Corporate bonds are illiquid relative to, say, stocks. Sure. I discussed this on November 19, in relation to Prof. Cecchetti‘s desire to have all financial instruments traded on an exchange:

Looking at the topography of the financial system, we see several immediate candidates for migration to exchange trading.  I will mention two:  (1) bonds and commercial paper, and other fixed income securities; and (2) interest-rate swaps and other derivatives that are traded in large volume. Bonds as we know them have been around since at least 16th century.  And the quantities outstanding are substantial – in the United States there something like 4000 distinct corporate bond issues with a market value of roughly $10 trillion.  I can see no reason that these “fixed-income” instruments are not traded on an exchange.

How can we encourage the movement of mature securities onto exchanges?  The answer is through a combination of information and regulation.  On the information side, it is important that less-sophisticated investors realise the importance of sticking with exchange-traded products.  The treasurer who manages the short-term cash balances for a small-town government should not be willing to purchase commercial paper, or any security, that is not exchange traded.

However … there are degrees of illiquidity! Assiduous Readers of PrefBlog will be very familiar with the idea that, while the average trading value (however calculated!) of a particular preferred share might be only $100,000, it is generally possible (for MOST issues, MOST of the time) to call a dealer and trade a block worth $10-million … maybe not right away, but, say, within a week.

So, subject to problems with measurement and control that must be addressed, I’m entirely comfortable with the SEC (or other regulators) coming up with some kind of way in which liquidity will be measured and applying some kind of concentration penalty on banks who hold a position that is too large to be regarded as liquid. This would be a little easier in the case of the States, which already has the NASD TRACE system in place.

There is also the potential for so-called liquidity guarantees to be put in place at time of underwriting. So-called? Well, the European Covered Bond market association called for suspension of the agreement on November 21 and there are current problems with liquidity on Auction Rate Municipals, as mentioned yesterday. I’ve mentioned my own problems in not being able to get a bid for less than a million of good quality corporate paper. So, while I would not put too much faith in the ability of the private sector to provide a bottomless pit of liquidity for bonds in general, liquidity could be enhanced … central banks, for instance, could enter into “liquidity provider of last resort” agreements and accept corporate and other bonds as collateral on a routine basis.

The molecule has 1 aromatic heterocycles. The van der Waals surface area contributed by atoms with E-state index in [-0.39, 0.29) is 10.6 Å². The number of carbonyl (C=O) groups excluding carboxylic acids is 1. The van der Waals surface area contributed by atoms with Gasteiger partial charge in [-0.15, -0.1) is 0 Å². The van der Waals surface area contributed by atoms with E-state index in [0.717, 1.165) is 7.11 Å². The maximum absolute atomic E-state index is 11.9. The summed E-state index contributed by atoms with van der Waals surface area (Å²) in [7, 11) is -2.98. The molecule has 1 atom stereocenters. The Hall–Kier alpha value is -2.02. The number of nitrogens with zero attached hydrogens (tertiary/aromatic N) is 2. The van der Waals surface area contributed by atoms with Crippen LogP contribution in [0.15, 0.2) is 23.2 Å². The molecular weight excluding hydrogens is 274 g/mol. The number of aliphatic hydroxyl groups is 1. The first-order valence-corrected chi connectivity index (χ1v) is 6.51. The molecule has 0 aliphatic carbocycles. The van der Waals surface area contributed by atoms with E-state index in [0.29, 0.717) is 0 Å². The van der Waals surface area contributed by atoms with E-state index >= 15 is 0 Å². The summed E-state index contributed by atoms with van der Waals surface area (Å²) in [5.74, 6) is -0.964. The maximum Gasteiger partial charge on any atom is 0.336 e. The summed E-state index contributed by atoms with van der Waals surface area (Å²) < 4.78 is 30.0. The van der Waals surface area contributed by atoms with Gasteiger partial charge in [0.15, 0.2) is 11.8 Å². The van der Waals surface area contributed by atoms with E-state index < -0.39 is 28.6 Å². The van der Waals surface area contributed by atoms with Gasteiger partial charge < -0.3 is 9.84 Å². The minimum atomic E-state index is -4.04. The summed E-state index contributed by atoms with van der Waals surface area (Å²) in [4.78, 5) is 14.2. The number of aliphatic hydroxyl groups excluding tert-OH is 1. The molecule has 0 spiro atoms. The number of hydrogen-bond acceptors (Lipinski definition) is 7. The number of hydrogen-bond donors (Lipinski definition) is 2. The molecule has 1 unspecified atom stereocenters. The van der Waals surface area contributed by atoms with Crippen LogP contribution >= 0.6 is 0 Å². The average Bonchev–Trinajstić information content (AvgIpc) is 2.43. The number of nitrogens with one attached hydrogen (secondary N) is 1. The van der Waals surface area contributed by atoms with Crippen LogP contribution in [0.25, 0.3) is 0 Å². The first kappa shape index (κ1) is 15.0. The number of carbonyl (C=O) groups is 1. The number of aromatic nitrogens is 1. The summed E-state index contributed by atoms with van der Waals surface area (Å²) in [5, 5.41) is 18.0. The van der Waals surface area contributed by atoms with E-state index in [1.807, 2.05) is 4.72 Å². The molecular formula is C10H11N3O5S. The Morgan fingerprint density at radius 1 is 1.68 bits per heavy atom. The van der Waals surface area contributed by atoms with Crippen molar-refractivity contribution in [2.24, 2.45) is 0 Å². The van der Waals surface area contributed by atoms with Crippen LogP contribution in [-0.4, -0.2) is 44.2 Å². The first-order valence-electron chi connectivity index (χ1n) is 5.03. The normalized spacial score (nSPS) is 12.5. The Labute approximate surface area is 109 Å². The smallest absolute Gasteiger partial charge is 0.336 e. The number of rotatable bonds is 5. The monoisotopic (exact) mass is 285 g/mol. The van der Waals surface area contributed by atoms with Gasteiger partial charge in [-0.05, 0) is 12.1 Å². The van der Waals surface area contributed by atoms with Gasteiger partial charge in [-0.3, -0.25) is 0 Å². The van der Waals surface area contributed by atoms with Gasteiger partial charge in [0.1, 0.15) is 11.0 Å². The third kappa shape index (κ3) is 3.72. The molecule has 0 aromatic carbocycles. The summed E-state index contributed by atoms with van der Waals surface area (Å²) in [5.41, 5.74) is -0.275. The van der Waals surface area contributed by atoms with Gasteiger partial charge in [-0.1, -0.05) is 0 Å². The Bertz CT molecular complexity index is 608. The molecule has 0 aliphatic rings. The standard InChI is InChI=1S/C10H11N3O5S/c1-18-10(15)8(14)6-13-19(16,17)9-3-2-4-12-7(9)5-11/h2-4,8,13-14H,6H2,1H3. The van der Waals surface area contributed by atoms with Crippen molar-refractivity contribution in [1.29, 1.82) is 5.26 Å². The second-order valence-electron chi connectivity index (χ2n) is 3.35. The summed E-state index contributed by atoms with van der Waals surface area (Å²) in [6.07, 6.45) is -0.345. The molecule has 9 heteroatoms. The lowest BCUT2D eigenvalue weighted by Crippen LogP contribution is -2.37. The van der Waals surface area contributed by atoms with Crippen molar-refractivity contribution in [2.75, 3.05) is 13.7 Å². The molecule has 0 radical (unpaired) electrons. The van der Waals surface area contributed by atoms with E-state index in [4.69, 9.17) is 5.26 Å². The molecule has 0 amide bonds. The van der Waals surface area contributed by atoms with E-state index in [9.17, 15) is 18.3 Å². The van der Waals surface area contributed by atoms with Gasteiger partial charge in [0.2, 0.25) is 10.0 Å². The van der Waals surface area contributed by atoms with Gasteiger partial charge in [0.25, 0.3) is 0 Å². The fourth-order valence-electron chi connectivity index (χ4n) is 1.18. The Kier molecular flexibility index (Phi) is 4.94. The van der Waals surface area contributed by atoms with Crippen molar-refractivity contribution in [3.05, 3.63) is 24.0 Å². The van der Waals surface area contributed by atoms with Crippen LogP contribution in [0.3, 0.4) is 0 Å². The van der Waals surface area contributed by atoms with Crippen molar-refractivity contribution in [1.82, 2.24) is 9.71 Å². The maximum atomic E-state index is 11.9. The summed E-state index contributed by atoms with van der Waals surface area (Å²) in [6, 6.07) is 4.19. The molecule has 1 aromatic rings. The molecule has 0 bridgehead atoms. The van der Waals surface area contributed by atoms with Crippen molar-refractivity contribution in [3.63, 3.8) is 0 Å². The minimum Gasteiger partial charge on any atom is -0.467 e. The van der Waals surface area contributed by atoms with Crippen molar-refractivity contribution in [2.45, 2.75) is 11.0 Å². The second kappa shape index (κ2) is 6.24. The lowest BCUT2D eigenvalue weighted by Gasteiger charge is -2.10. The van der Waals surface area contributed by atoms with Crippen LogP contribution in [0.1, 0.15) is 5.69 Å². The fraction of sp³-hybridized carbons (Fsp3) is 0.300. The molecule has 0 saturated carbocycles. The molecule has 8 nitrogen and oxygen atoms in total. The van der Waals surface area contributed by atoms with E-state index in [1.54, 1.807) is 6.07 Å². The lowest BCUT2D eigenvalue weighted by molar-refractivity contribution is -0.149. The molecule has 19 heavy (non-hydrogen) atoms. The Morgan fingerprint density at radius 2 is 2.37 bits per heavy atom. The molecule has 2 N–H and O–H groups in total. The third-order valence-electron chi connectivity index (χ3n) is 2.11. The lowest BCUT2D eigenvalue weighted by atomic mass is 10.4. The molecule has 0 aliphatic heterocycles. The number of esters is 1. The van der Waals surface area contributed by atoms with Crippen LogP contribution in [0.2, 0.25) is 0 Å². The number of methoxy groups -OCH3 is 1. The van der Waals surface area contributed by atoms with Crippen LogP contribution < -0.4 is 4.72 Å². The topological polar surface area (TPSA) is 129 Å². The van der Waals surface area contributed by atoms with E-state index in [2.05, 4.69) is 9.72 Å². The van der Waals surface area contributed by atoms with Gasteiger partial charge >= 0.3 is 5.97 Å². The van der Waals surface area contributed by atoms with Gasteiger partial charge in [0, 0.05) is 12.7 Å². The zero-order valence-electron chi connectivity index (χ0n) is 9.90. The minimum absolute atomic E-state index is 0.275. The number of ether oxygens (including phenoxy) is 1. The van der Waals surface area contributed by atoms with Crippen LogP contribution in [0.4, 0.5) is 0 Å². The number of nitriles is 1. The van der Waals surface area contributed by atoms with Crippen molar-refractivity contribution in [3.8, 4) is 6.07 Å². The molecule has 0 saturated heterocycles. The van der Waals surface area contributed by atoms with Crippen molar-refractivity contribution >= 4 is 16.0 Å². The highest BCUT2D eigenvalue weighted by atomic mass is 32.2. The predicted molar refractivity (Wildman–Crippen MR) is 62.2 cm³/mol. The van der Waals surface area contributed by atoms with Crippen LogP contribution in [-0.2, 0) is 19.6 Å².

I would not advocate formal liquidity guarantees. It’s too much central bank intervention in the economy … in times of stress, the private sector just ain’t gonna want to take long term debt onto its books, especially not if it’s esoteric. But liquidity could be measured and a capital penalty applied to instruments whose liquidity in times of stress was feared to be sub-normal. 

I’m not sure that I agree with Naked Capitalism‘s point about CDSs. They are sometimes more liquid, sure – it’s a lot easier to go long a CDS than it is to short a corporate bond, especially in size. But as I see it, the main attraction of CDSs has been that they make it a lot easier to lever up a portfolio, compared with taking a cash position (long or short) and (financing or borrowing it). That’s related to liquidity, but is not exactly liquidity.

The guts of the problem, however, is step 2 of Mr. Cox’s idea: and then develop some measure by which to sort them other than a credit rating.

Market prices won’t do it. I’ve posted elsewhere about market implied ratings and how dubious I am that such a system will prove to be a better indicator of credit quality than what we already have. The Fed is dubious too!

And, as noted, structural models such as Merton’s (equity implied ratings were briefly mentioned on October 18) (a) have a lot of problems, and (b) are pro-cyclical.

I’ve also noted that any quantitative system performs badly at trend changes … and it is at precisely the time of trend changes that stresses on the financial system become pronounced.

So what’s the Fed to do? The only answer is … if they want to come up with some way of defining credit risk, they’ll have to set up their own in-house credit rating service. Good luck with that!